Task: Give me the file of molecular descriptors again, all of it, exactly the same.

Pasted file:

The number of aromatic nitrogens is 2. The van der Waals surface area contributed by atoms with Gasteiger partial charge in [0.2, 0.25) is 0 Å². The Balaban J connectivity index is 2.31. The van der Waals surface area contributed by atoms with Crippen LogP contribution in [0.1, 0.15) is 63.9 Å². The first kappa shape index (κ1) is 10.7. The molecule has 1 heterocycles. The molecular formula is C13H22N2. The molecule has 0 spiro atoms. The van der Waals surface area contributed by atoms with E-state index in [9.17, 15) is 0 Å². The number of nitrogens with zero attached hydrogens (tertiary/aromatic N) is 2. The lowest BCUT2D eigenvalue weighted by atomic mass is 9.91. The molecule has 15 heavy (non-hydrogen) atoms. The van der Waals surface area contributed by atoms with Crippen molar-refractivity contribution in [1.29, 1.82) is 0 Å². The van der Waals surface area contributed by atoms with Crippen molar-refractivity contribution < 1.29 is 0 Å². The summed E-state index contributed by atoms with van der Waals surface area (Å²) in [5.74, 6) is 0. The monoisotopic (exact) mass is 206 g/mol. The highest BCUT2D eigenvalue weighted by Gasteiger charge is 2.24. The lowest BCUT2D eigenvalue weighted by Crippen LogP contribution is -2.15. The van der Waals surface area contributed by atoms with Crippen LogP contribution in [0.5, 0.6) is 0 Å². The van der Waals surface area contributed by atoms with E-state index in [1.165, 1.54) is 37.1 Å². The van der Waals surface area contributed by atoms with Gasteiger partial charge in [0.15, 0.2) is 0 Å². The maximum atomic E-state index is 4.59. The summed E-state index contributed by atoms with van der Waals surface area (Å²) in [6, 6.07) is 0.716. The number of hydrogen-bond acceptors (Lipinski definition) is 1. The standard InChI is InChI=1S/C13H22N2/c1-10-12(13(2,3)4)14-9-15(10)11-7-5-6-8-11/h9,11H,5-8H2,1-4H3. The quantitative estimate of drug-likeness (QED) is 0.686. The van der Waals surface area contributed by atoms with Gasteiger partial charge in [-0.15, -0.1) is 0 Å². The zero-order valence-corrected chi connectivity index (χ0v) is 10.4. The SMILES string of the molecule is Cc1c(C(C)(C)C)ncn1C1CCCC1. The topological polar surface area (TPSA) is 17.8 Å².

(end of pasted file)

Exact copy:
The number of aromatic nitrogens is 2. The van der Waals surface area contributed by atoms with Gasteiger partial charge in [0.2, 0.25) is 0 Å². The Balaban J connectivity index is 2.31. The van der Waals surface area contributed by atoms with Crippen LogP contribution in [0.1, 0.15) is 63.9 Å². The first kappa shape index (κ1) is 10.7. The molecule has 1 heterocycles. The molecular formula is C13H22N2. The molecule has 0 spiro atoms. The van der Waals surface area contributed by atoms with E-state index in [9.17, 15) is 0 Å². The number of nitrogens with zero attached hydrogens (tertiary/aromatic N) is 2. The lowest BCUT2D eigenvalue weighted by atomic mass is 9.91. The molecule has 15 heavy (non-hydrogen) atoms. The van der Waals surface area contributed by atoms with Crippen molar-refractivity contribution in [1.29, 1.82) is 0 Å². The van der Waals surface area contributed by atoms with Crippen molar-refractivity contribution < 1.29 is 0 Å². The summed E-state index contributed by atoms with van der Waals surface area (Å²) in [5.74, 6) is 0. The monoisotopic (exact) mass is 206 g/mol. The highest BCUT2D eigenvalue weighted by Gasteiger charge is 2.24. The lowest BCUT2D eigenvalue weighted by Crippen LogP contribution is -2.15. The van der Waals surface area contributed by atoms with Crippen LogP contribution in [0.5, 0.6) is 0 Å². The van der Waals surface area contributed by atoms with E-state index in [1.165, 1.54) is 37.1 Å². The van der Waals surface area contributed by atoms with Gasteiger partial charge in [0.15, 0.2) is 0 Å². The maximum atomic E-state index is 4.59. The summed E-state index contributed by atoms with van der Waals surface area (Å²) in [6, 6.07) is 0.716. The number of hydrogen-bond acceptors (Lipinski definition) is 1. The standard InChI is InChI=1S/C13H22N2/c1-10-12(13(2,3)4)14-9-15(10)11-7-5-6-8-11/h9,11H,5-8H2,1-4H3. The quantitative estimate of drug-likeness (QED) is 0.686. The van der Waals surface area contributed by atoms with Gasteiger partial charge in [-0.15, -0.1) is 0 Å². The zero-order valence-corrected chi connectivity index (χ0v) is 10.4. The SMILES string of the molecule is Cc1c(C(C)(C)C)ncn1C1CCCC1. The topological polar surface area (TPSA) is 17.8 Å².